I kicked off this year reading the memoir of our former First Lady, Michelle Obama. It was 2018’s #1 seller for good reason.
There is a lot that I adored about this book (I couldn’t put it down), but perhaps the most significant is this:
Eight years ago today Brian and I brought our Ethiopian son and daughter home. They landed on U.S. soil and they had a black President and First Lady. For the first time in U.S history there was a family occupying the White House, leading the Free World, that wasn’t white. Whatever your politics (perhaps especially because of your politics!), this matters. Over the next 6 years my son and daughter were able to see themselves in places of influence and with powerful voices. Having a black First Family formed their mindset of what’s normal. It gave them a model of what’s possible. It cast vision.
As a female leader, I’ve worked hard these last few years to learn from women and people of color. My 2018 Books I Loved list were predominantly by women and/or people of color. Their voices matter and I learn so much about my own Imago Dei and the character/nature of God through voices on the fringe. I can honestly say that I’ve learned more about God and myself from those not like me than anything else. Voices from the fringe have become beautiful, sacred teachers in my life.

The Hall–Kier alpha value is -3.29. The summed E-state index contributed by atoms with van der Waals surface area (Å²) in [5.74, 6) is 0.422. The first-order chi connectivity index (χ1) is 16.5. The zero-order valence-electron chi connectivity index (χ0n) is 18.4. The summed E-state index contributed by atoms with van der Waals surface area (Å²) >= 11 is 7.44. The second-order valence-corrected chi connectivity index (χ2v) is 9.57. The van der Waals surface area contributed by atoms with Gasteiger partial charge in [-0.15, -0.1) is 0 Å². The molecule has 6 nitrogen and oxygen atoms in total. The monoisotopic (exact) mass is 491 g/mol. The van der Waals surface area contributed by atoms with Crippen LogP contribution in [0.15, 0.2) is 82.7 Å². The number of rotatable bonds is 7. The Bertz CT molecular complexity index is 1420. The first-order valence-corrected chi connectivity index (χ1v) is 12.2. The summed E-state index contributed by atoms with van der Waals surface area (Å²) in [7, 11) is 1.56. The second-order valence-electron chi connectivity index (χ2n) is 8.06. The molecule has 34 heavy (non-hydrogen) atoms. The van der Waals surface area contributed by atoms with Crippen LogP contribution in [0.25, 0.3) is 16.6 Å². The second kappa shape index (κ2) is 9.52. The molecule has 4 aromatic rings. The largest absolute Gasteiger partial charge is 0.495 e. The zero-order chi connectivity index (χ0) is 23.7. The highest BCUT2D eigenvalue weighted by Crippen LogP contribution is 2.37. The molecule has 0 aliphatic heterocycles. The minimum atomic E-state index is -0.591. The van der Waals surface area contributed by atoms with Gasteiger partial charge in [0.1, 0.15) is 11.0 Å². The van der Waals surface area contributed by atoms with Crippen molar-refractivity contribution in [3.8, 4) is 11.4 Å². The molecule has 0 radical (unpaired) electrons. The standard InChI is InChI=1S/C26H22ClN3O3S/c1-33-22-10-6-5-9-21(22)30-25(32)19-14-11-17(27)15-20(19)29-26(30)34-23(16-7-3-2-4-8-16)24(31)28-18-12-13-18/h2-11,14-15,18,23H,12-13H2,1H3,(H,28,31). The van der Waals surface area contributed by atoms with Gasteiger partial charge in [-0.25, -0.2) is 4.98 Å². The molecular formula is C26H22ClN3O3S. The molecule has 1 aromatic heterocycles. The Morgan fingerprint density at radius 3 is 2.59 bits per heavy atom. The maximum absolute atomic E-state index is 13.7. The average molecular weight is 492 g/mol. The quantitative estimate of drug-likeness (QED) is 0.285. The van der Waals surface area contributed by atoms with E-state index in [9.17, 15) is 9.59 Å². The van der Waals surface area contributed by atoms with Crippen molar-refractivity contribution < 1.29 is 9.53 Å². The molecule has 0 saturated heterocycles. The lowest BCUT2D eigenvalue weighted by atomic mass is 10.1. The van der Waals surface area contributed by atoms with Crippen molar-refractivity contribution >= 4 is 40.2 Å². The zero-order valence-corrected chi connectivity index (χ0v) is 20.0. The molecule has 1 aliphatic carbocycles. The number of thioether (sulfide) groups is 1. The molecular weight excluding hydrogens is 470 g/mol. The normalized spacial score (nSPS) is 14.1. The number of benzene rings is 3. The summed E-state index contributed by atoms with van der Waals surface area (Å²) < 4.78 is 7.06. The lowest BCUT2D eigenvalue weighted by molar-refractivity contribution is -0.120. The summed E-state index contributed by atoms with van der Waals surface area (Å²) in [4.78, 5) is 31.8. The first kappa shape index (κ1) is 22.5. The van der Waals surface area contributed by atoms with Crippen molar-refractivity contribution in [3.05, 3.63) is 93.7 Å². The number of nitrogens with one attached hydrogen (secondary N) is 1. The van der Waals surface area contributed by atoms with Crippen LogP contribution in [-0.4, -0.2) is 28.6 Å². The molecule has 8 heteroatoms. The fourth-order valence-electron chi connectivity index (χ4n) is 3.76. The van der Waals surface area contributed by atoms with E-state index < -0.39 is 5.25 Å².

This past weekend I finished Michelle Obama’s book, Becoming. I hated it to end, but as I closed the final chapter my daughter came out to the couch where I was sitting. She asked if I was already finished reading it (it’s over 400 pages!). Shocked at my amazing speed reading skills, she plopped down next to me and started flipping through the pages. She spent probably at least 15-20 minutes pouring over the pictures in the center, asking all the questions, and finally asking if she could read the book. She was drawn to the book because of what she saw, and it looked like her.
Yes, we fill our kids’ library with stories about people of color, but there’s something unique about a present day heroine showing you what’s possible. I saw it in Addise’s eyes as her 8 year old self looked at our former First Lady’s giant book. What if? What’s possible. Can I be like her?
Representation matters for my daughter, but it also matters to you. It matters that you see other women who’ve done what you want to do. It matters that you can see a way forward, even if it seems like there are glass ceilings and barriers to hurdle. It matters to know that you can do it AND keep your soul it tact. It matters to believe that you can fulfill your calling as a leader AND as a wife or mother. Representation matters for our sons and husbands. It matters so a more complete picture of the Imago Dei is expressed in every organization, church, and business.
Representation matters so you know you’re not alone.
I’m insanely committed to empowering women and people of color in leadership. If I didn’t have women investing into me, I wouldn’t be where I am today. And because I spent 10 years as an ethnic minority in a local church AND I have a daughter of color, this layer is even more important to me. When our world is equally lead by women, my work will stop. Until then, I’m here.
That’s why I’m throwing myself even deeper into coaching, training, and equipping women. This year, you may need a coach and some accountability to get from here to there. If so, let’s connect. Join a coaching group (one for women starting soon) or commit yourself to 1on1 Coaching.